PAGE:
A long lost church thought to be where Jesus 'healed the bleeding woman', has been discovered by archaeologists buried underneath a path in an ancient
A long lost church thought to be where Jesus ‘healed the bleeding woman’, has been discovered by archaeologists buried underneath a path in an ancient Roman city.
Experts from the University of Haifa believe the church was within the ancient city of Banias that had been renamed Caesarea Philippi during the lifetime of Jesus.
Byzantine historian, Eusebius wrote that once the bleeding woman was healed she erected a statue to commemorate the miracle in a church by the springs in Caesarea Philippi – which is in the Golan Heights between Syria and Lebanon.
A recent archaeological dig in the city revealed a previously hidden church building that was underneath a path – near to the springs.
Experts from the University of Haifa believe the church was within the ancient city of Banias that had been renamed Caesarea Philippi during the lifetime of Jesus
The newly-discovered church can be seen in the centre, at the mouth of the cave. This may have been the place where Jesus ‘performed a Biblical miracle’
Professor Adi Erlich said ancient sources claim that the statue was later broken into pieces and those pieces were displayed and given as relics.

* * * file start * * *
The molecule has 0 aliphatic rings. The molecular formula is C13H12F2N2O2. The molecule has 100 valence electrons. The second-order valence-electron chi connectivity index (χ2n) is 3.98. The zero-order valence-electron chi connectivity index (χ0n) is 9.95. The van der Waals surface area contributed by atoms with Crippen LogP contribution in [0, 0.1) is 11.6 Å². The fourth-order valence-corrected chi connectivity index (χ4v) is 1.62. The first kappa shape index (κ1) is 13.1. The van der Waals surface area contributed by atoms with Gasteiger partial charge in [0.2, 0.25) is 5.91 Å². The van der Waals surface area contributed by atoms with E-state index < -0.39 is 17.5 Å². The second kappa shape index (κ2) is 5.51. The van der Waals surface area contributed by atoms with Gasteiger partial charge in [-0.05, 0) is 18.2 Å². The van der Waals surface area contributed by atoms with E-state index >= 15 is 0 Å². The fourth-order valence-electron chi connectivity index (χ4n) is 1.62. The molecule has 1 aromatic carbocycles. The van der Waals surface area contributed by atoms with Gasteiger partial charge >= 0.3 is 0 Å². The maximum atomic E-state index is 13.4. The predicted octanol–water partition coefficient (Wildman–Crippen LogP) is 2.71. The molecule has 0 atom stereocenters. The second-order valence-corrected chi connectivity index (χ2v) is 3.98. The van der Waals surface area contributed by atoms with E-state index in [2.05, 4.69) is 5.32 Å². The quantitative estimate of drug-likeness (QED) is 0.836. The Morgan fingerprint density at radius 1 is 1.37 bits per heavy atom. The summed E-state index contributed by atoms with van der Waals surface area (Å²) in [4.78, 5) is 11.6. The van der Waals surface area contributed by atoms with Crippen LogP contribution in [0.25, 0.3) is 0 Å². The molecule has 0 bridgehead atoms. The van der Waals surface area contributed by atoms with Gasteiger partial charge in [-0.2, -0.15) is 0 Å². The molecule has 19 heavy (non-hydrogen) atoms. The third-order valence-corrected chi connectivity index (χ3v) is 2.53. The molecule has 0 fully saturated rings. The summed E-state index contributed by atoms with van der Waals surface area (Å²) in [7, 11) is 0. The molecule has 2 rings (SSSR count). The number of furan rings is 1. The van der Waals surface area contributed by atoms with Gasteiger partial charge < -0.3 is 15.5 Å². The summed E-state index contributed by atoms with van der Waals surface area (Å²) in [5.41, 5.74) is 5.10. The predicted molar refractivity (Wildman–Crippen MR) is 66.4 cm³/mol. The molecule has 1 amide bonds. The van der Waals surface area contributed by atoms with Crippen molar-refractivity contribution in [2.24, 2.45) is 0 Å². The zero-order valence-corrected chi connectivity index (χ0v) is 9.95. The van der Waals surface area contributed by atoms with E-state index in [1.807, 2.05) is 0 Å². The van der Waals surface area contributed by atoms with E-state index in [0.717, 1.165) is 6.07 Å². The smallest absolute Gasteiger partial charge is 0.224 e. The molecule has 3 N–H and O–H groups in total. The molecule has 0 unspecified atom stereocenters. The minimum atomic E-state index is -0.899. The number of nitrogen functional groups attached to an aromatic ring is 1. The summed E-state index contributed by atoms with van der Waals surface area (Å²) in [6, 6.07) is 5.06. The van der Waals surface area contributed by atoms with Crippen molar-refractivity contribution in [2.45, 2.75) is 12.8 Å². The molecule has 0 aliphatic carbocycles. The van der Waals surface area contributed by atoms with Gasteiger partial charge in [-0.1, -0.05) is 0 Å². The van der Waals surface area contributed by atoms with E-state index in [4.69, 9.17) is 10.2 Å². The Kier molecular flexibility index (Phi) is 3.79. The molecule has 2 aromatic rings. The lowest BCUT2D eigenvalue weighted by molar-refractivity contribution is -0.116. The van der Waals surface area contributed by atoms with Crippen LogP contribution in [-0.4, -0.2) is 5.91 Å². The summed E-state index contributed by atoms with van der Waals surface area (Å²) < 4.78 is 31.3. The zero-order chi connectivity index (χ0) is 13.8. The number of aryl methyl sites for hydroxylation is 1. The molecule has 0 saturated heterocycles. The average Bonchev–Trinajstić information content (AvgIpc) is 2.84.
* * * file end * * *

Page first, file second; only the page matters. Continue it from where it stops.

‘We suggest that the church revealed by us might have been this church that was related to the miracle,’ said Erlich.
While there is another church nearby, Dr Erlich believes the newly-discovered one is a better fit for the site of the biblical miracle.
‘There is another church excavated some 30 years ago on the other side of the springs, but our little church is more of a memorial than a practical basilica for services,’ the researcher explained.
Researchers from Israel painstakingly excavated the church, which had been buried underneath a pathway and believe it is the most likely candidate for the location of the biblical miracle
The church was uncovered at the mouth of a gave in the Golan Heights and can be seen on the left in this picture
‘So it could have served as the place commemorating the event.’
The archaeologist and her colleague Ron Lavi also found a stone dating back to 400 AD, which is marked with crosses – perhaps carved by early pilgrims.
Traces of an earlier Roman space dedicated to the God, Pan, were found in the same place, suggesting it had been used by another religion previously.
She said: ‘We found an altar with an inscribed dedication to the God, Pan, dedicated by a person from Antioch in Syria.
Byzantine historian, Eusebius wrote that once the bleeding woman was healed she erected a statue to commemorate the miracle in a church by the springs in Caesarea Philippi – which is in the Golan Heights between Syria and Lebanon
‘We also found architectural elements, a cultic pool and a water aqueduct.’
The name Banias is itself believed to have come from the God, Pan, having mutated from an earlier name, Panias.
It’s a mystery exactly why the ancient city, which is in the Golan Heights, ended up being abandoned.